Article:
During his time as Prefect of the Congregation for the Doctrine of the Faith (CDF), Benedict XVI made several efforts to tackle the issue of homosexuality within the Church and the wider world. In 1986 the CDF sent a letter to all bishops entitled: On the Pastoral Care of Homosexual Persons. The letter condemned a liberal interpretation of the earlier CDF document Declaration on Certain Questions Concerning Sexual Ethics, which had led to a “benign” attitude “to the homosexual condition itself”. On the Pastoral Care of Homosexual Persons clarified that the Church’s position on homosexuality was that “although the particular inclination of the homosexual person is not a sin, it is a more or less strong tendency ordered toward an intrinsic moral evil; and thus the inclination itself must be seen as an objective disorder.”[171] However the document also condemned homophobic attacks and violence, stating that “It is deplorable that homosexual persons have been and are the object of violent malice in speech or in action. Such treatment deserves condemnation from the Church’s pastors wherever it occurs.”[171]

In 1992 he again approved CDF documents declaring that homosexual “inclination itself must be seen as an objective disorder” and extended this principle to civil law. “Sexual orientation”, the document said, was not equivalent to race or ethnicity, and it declared that it was “not unjust discrimination to take sexual orientation into account.”[172]

On 22 December 2008, the Pope gave an end of year message to the Roman Curia in which he talked about gender and the important distinction between men and women. The pope said that the church viewed the distinction as central to human nature, and “asks that this order, set down by creation, be respected”. He characterised gender roles which deviated from his view of what gender roles should be as “a violation of the natural order”. The church, he said, “should protect man from the destruction of himself”. He said a sort of ecology of man was needed, adding: “The tropical forests do deserve our protection; but man, as a creature, does not deserve any less.” He attacked what he described as gender theories which “lead towards the self-emancipation of man from creation and the creator”.[173][174]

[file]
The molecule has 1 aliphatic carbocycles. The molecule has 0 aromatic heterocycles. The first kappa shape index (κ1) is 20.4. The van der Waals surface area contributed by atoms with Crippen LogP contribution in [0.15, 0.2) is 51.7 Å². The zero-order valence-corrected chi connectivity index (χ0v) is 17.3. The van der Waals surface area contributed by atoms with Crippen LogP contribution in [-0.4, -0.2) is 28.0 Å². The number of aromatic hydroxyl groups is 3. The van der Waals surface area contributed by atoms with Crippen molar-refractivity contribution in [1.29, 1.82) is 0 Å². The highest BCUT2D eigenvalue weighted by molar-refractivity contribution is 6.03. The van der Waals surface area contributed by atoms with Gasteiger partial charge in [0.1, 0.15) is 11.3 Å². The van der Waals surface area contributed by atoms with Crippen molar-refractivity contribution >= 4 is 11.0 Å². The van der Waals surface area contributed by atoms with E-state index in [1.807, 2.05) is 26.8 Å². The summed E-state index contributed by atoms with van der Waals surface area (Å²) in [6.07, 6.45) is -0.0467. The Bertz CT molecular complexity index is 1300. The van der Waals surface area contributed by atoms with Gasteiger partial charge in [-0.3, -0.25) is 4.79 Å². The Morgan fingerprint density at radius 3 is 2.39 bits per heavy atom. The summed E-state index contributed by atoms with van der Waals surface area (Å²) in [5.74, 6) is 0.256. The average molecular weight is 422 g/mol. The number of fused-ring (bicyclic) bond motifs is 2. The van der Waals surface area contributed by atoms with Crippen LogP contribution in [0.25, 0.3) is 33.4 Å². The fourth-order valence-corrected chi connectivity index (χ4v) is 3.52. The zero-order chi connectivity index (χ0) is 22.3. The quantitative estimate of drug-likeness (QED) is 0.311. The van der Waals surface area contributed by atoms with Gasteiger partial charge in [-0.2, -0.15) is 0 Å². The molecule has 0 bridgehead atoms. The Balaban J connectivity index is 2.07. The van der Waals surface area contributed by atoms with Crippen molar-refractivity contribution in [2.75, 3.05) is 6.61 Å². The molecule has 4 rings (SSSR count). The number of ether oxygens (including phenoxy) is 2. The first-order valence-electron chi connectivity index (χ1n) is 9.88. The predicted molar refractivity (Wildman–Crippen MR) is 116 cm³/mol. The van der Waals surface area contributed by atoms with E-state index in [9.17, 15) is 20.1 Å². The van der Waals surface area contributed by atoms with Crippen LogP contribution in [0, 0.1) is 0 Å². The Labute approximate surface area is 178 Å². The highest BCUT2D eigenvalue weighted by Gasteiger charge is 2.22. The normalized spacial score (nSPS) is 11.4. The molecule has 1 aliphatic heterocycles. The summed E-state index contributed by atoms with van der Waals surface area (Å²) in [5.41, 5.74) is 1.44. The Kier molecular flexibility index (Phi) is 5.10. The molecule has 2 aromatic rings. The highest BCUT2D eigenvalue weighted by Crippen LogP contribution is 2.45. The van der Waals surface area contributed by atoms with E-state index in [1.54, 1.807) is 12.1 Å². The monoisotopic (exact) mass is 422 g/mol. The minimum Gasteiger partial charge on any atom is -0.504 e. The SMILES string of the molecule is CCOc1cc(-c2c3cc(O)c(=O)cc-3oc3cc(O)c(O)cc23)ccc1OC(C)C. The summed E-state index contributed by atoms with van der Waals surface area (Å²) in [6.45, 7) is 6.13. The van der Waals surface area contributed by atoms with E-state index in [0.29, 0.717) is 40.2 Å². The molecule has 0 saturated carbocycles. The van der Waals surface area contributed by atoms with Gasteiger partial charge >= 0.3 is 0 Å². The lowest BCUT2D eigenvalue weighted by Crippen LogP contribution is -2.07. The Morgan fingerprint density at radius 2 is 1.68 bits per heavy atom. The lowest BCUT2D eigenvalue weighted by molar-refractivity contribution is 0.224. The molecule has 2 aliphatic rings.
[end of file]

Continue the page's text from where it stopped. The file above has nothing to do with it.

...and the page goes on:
LGBT groups such as the Italian Arcigay and German LSVD have announced that they found the Pope’s comments homophobic.[175] Aurelio Mancuso, head of Arcigay, saying “A divine programme for men and women is out of line with nature, where the roles are not so clear.”[173]

Father Federico Lombardi, a Vatican spokesman, claimed the Pope had not wished specifically to attack homosexuality, and had not mentioned gays or lesbians in his text. Father Lombardi insisted, however, that there had been an overreaction to the Pope’s remarks. “He was speaking more generally about gender theories which overlook the fundamental difference in creation between men and women and focus instead on cultural conditioning.” Nevertheless, the remarks were interpreted as a call to save mankind from homosexuals and transsexuals.[173]

Gay marriage

During a 2012 Christmas speech,[176] the Pope made remarks about the present-day interpretation of the notion of ‘gender‘. He stated that “sex is no longer a given element of nature, that man has to accept and personally make sense of: it is a social role that we choose for ourselves”, and “The words of the creation account: “male and female he created them” (Gen 1:27) no longer apply”. Although he didn’t mention the topic, his words were interpreted by news media as denunciations of gay marriage,[177] with some sources adding that Benedict would have called it a threat to world peace similar to abortion and euthanasia.[178] In March 2012, he stated that straight marriage should be defended from “every possible misrepresentation of their true nature”.[179]

International relations

Migrants and refugees

In a message released 14 November 2006, during a Vatican press conference for the 2007 annual observance of World Day for Migrants and Refugees, the pope urged the ratification of international conventions and policies that defend all migrants, including refugees, exiles, evacuees, and internally displaced persons. “The church encourages the ratification of the international legal instruments that aim to defend the rights of migrants, refugees and their families,” the pope said. “Much is already being done for the integration of the families of immigrants, although much still remains to be done.”[180]